Growing up in the LGBTQ+ community, I recognized an empty feeling – a sense that I had no history to look back at, nor a clearly defined future to reach for.
The lack of proper representation in media leaves queer youth in a state of alienation. Therefore, projects that attempt to catalogue queer history are fundamental for defining present-day queer identity.
To get a glimpse into New Brunswick’s Queer history, I reached out to my friend Dusty Green, a founder and researcher with the New Brunswick Queer Heritage Initiative. He helped me get in touch with former UNB professor Dr. Anthony Lister, an out member of Fredericton’s LGBTQ+ community.
Lister is gentle, well-spoken, and candid, and explained that they respond to he/she/they pronouns, but most people address him in the masculine.
The former French professor, who began teaching at UNB in 1968, told me he never expected gay rights would reach the point they are at today.
“We didn’t imagine it was going to happen,” he said. “We were fighting for recognition of human rights.”
Lister drew parallels to the struggle that trans people are experiencing today. He pointed out a symbiotic relationship and that elders can learn from the youth.
“Some of the trans students on campus have had a big influence on me. It’s a two-way process,” he said.
Elder queer folk are experiencing particular challenges, unique to the present-day. Many face a fear of staying out when placed into long-term care facilities.
“There could be discrimination from people your own age, and possibly the administration,” he said.
Many LGBTQ+ seniors are forced to go back into the closet to avoid discrimination from their own age group, which remains predominately socially conservative.
For those that haven’t yet come out, even in today’s accepting social climate, Anthony had sympathy.
“You risk a lot coming out later because you risk relationships you’ve built up over 40-50 years.”
Thinking back to when he came out, he reminisced, “We didn’t have that choice.”
Growing up, Lister remembered little to no public discourse about homosexuality. Even when studying literature featuring homoerotic elements, he remembered the topic being ignored entirely.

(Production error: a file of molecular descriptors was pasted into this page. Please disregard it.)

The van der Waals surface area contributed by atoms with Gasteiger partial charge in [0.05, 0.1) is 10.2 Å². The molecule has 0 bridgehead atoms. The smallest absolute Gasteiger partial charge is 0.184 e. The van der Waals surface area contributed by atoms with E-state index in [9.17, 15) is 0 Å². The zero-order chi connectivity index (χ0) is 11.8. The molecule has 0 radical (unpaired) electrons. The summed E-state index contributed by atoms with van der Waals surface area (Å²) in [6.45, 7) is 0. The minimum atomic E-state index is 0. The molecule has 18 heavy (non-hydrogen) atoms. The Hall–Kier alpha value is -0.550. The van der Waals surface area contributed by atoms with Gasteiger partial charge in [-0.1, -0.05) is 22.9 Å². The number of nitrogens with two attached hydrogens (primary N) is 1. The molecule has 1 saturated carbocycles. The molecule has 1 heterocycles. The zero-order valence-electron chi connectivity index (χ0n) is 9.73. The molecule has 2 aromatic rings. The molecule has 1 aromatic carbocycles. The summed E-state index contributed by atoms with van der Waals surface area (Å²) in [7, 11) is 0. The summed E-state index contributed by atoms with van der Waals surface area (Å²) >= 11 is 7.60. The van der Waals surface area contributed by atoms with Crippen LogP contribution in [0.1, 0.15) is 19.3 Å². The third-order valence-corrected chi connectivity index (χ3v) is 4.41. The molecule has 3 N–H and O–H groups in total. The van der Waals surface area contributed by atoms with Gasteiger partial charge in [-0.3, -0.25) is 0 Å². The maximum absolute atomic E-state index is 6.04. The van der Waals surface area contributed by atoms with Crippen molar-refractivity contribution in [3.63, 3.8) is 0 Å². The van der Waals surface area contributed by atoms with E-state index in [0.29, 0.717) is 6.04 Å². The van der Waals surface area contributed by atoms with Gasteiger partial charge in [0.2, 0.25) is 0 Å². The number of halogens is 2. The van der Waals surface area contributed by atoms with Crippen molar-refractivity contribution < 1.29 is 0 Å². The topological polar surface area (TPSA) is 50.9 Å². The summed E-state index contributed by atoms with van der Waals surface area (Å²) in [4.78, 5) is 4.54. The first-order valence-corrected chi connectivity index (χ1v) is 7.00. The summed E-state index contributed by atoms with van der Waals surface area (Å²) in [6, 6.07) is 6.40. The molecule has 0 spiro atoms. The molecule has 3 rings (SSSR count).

He recalled a memory from youth, reading Honoré de Balzac in school, when a friend leaned in and whispered, “I think that guy is a homosexual.”
That was one of the only times Lister ever heard homosexuality discussed as a youth.
When I asked Lister if there was anyone he looked up to as a queer role model when he was younger, he responded, “No. There were no role models at all. It was taboo.”
However, UNB does have its own unique, queer, history. Here is a small anecdote to help young UNB queers connect back to elders who walked these same halls.
A Brief Queer History at UNB:
The history of LGBTQ+ rights at UNB begins in 1975 when the first collective agreement was signed between the faculty union and UNB protecting faculty from discrimination based on sexual orientation.
Shortly after, the Fredericton Lesbians and Gays (F.L.A.G.) began community organizing and human rights projects.
In 1990, the UNB Gay and Lesbian Association is formed, its name changed to Spectrum in 2000, and eventually replaced by Qmunity in 2016.
In 2018, the 203 Centre for Gender and Sexual Diversity is opened, where Dr. Anthony Lister provided a speech that detailed the history of change for the queer community at UNB Fredericton.
[Citation: EXPANDED VERSION OF SPEECH GIVEN BY ANTHONY LISTER AT THE OPENING OF The 203: Center for Gender and Sexual Diversity. February 8th, 2018]